Spray-freezing Rapid Freeze and Freeze Substitution of Unicellular Organisms for Transmission Electron Microscopy

A. Collection of material

  1. Obtain a dense culture of organism in an aqueous medium.
  2. Spray some of the organisms in culture medium at ambient temperature onto a microscope slide using an airbrush with compressed nitrogen gas. Adjust pressure and aperture size so that the cells are not damaged by spraying. The spray spots should be about 100 Ám in diameter.

B. Spray freezing

  1. Select specimen basket mesh that will be fine enough to hold the specimens and insert in spray freezing chamber.
  2. Cool spray-freezing chamber with liquid nitrogen until nucleate boiling is completed.
  3. Slowly add propane to spray-freezing compartment condensing liquid propane in the freezing compartment. Allow propane to reach about -188° C.
  4. Once propane has reached temperature, spray sample in short bursts into the specimen basket. Watch for the temperature to recover.
  5. Once spraying is completed, remove the basket quickly draining excess propane and then transfer the basket to pre-cooled acetone at -120°C.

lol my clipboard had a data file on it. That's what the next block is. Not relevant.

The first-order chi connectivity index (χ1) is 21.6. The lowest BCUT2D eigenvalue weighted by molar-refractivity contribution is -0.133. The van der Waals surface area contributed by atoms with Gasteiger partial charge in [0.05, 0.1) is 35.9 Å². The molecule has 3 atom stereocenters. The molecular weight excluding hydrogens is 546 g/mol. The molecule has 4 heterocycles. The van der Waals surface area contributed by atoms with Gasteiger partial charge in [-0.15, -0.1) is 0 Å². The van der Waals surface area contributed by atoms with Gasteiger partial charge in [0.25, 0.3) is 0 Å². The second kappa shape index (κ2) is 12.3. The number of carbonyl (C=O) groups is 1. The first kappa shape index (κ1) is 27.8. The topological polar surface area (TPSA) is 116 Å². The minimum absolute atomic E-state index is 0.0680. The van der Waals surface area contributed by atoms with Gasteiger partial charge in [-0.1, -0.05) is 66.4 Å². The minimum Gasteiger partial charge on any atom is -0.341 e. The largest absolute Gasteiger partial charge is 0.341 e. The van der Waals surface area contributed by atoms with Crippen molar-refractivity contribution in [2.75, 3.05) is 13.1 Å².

C. Freeze substitution

  1. Material is dehydrated with two or three changes of acetone over two or three days at temperatures that are below -85° C. Cells are substituted at this temperature for 48 - 72 hours.
  2. Substitution tubes are then placed into holes drilled into a lead block at -85° C, transferred to a freezer and allowed to gradually warm to -20° C.
  3. Chemical fixation and staining may or may not be used. Here are two protocols:
    1. Anhydrous fixation: Material is fixed with anhydrous glutaraldehyde and/or osmium tetroxide in anhydrous acetone at -20°C. Fixation is for several hours in either fixative. (Mix and store all acetone-based osmium tetroxide solutions below -20°C or lower at all times.)
    2. Hydrous fixation: An alternative method to staining anhydrously is to rehydrate the material to water and then fix in 1% osmium tetroxide as in typical aqueous chemical fixation, with routine dehydration and infiltration following conventional protocols.
    3. Advantages & disadvantages: Anhydrous osmium tetroxide may not partition into lipids at cryogenic temperatures creating negative staining of membranes. Hydrous osmium tetroxide results in conventional images in which may of the advantages of cryofixation are retained, but more extraction occurs.

  4. Lead block transferred to refrigerator until it reaches 4° C.

D. Infiltration

  1. Infiltrate cells for 24 hours in each of the following: Spurr's resin : acetone, (1:2); Spurr's resin: acetone, (2:1); 100% Spurr's resin.
  2. Embed in fresh Spurr's resin and polymerize for 10 hours at 70° C.